In a 2008 interview with Korean daily newspaper Joongang Ilbo, Kim stated that we must seek a naturalistic explanation for mind because mind is a natural phenomenon, and supernatural explanation only provides "one riddle over another".[8] He believes that any correct explanation for the nature of mind would come from natural science rather than philosophy or psychology.[8]

Argument against non-reductive physicalism[edit]

Figure demonstration how M1 and M2 are not reduced to P1 and P2.

Kim has raised an objection based on causal closure and overdetermination to non-reductive physicalism.

Physicalism, according to Kim, has a principle of causal closure according to which every physical event is fully accountable in terms of physical causes. This seems to leave no "room" for mental causation to operate. If our bodily movements were caused by the preceding state of our bodies and our decisions and intentions, they would be overdetermined. It should be noted that mental causation in this sense is not the same as free will, but is only the claim that mental states are causally relevant.

In detail: he proposes (using the chart on the right) that M1 causes M2 (these are mental events) and P1 causes P2 (these are physical events). P1 realises M1 and P2 realises M2. However M1 does not causally affect P1 (i.e., M1 is a consequent event of P1). If P1 causes P2, and M1 is a result of P1, then M2 is a result of P2. He says that the only alternative to this problem is to accept dualism (where the mental events are independent of the physical events) or eliminativism (where the mental events do not exist).

Metaphysics[edit]

Kim's work in metaphysics focuses primarily on events and properties.

Kim developed an event identity theory, but has not defended it recently. This theory holds that events are identical if and only if they occur in the same time and place and instantiate the same property. Thus if one waves ten fingers, several events occur, including the waving of an even number of fingers, the event of waving fingers that are evenly divisible by five, and evenly divisible by ten. Some have criticized his theory as producing too many events.

Kim also theorized that events are structured. He is known for a property-exemplification account of events. They are composed of three things: Object(s), a property and time or a temporal interval. Events are defined using the operation [x, P, t].[citation needed]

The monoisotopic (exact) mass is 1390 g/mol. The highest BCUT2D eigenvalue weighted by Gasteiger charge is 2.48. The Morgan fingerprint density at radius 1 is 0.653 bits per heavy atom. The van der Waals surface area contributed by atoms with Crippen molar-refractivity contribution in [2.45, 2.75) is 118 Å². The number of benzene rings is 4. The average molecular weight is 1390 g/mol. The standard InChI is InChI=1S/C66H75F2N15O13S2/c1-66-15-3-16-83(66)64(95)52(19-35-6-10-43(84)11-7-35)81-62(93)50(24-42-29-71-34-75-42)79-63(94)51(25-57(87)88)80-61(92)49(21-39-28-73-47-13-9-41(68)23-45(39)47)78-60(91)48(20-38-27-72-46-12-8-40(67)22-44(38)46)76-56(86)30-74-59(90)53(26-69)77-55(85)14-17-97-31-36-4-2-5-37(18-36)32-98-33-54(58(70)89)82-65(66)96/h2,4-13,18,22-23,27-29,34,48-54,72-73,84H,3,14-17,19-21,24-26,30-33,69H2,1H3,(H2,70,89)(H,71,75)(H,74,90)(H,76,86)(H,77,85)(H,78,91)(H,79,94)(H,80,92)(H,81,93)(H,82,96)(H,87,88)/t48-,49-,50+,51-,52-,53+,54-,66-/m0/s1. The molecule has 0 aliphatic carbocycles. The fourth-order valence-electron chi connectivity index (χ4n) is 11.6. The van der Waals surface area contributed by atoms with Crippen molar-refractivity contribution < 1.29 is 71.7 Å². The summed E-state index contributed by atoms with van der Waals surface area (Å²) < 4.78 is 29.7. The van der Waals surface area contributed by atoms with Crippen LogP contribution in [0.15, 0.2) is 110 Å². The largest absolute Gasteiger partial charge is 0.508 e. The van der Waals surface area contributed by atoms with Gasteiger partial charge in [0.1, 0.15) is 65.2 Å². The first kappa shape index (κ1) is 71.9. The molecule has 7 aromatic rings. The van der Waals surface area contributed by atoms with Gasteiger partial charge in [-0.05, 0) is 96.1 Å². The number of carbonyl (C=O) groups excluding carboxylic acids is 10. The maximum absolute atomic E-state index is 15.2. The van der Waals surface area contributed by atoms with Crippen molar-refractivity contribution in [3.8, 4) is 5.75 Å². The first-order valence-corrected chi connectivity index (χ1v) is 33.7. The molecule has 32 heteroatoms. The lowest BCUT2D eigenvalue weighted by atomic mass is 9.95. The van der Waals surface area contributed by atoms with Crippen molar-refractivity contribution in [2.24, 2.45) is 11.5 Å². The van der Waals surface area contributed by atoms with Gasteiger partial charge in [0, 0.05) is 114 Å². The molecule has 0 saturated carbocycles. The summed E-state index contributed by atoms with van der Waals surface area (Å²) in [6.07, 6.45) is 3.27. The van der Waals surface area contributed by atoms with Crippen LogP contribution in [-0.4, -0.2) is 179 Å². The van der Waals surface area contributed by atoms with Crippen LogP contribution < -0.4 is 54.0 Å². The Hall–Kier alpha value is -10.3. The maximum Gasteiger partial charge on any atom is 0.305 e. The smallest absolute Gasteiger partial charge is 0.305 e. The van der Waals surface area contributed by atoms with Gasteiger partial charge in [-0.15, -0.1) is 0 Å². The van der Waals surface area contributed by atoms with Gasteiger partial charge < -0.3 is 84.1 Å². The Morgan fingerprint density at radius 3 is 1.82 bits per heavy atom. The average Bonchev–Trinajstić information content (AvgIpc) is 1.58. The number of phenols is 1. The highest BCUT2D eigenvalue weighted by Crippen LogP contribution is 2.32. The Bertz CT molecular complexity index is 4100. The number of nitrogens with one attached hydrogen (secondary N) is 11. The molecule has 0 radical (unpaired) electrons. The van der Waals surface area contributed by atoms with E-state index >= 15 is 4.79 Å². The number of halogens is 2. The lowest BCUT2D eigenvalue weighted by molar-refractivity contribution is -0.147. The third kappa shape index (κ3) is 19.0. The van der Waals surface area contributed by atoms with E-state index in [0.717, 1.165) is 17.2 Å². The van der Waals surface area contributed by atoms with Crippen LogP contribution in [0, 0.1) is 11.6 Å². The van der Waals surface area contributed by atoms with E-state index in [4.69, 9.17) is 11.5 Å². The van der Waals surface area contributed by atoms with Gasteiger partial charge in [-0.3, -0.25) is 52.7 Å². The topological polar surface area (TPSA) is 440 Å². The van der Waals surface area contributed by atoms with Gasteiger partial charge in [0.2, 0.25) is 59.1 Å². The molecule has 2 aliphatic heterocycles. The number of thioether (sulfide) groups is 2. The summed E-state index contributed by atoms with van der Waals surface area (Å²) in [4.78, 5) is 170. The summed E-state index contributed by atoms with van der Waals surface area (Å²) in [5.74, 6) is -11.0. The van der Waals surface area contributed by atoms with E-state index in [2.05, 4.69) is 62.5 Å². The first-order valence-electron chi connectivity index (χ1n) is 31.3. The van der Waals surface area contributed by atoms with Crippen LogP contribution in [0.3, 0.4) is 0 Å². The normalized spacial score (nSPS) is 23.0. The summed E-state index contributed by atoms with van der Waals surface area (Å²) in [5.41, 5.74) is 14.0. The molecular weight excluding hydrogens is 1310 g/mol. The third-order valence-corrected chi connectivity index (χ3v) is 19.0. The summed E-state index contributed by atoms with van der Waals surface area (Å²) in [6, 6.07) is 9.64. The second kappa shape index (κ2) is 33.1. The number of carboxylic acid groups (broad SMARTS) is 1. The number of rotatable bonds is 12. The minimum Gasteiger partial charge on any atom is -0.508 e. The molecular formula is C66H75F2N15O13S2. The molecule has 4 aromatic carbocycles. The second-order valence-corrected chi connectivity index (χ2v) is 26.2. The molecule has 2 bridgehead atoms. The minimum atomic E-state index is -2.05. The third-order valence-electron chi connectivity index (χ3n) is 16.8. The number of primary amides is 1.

A unique event is defined by two principles: the existence condition and the identity condition. The existence condition states "[x, P, t] exists if and only if object x exemplifies the n-adic P at time t". This means a unique event exists if the above is met. The identity condition states "[x, P, t] is [y, Q, t`] if and only if x=y, P=Q and t=t`".[citation needed]

Epistemology[edit]

Kim is a critic of the "naturalized" epistemology popularized by Willard Van Orman Quine in the latter half of the twentieth century. Kim's influential article "What is 'Naturalized Epistemology'?" (1988) argues that "naturalized" epistemologies are not proper epistemologies as they are merely descriptive in scope, while one generally expects an "epistemology" to make normative claims about knowledge. Kim argues that mere description of belief-forming practices cannot account for justified belief. Naturalized epistemology cannot address the issue of justification, and therefore it does not share the same aspiration as the traditional approach to epistemology.

Selected publications[edit]

The following is a partial list of publications by Jaegwon Kim. See Kim's web page at Brown for a more extensive list of publications.

  • (1984) "Epiphenomenal and Supervenient Causation", Midwest Studies in Philosophy, Vol. IX, Peter A. French, Theodore E. Uehling, Jr., and Howard K. Wettstein, eds. Minneapolis: University of Minnesota Press, 1984, pp. 257–70.
  • (1988) "What is 'Naturalized Epistemology'?", Philosophical Perspectives, Vol. 2 (1988): 381-405.
  • (1993) Supervenience and Mind, Cambridge University Press.
  • (1998) Mind in a Physical World, MIT Press.
  • (1999) Making sense of Emergence, Philosophical Studies 95, pp. 3–36.
  • (2005) Physicalism, or Something Near Enough, Princeton University Press. (Chapter 1 PDF)
  • (2006) Philosophy of Mind, 2nd ed., Westview Press.

See also[edit]

Notes[edit]

External links[edit]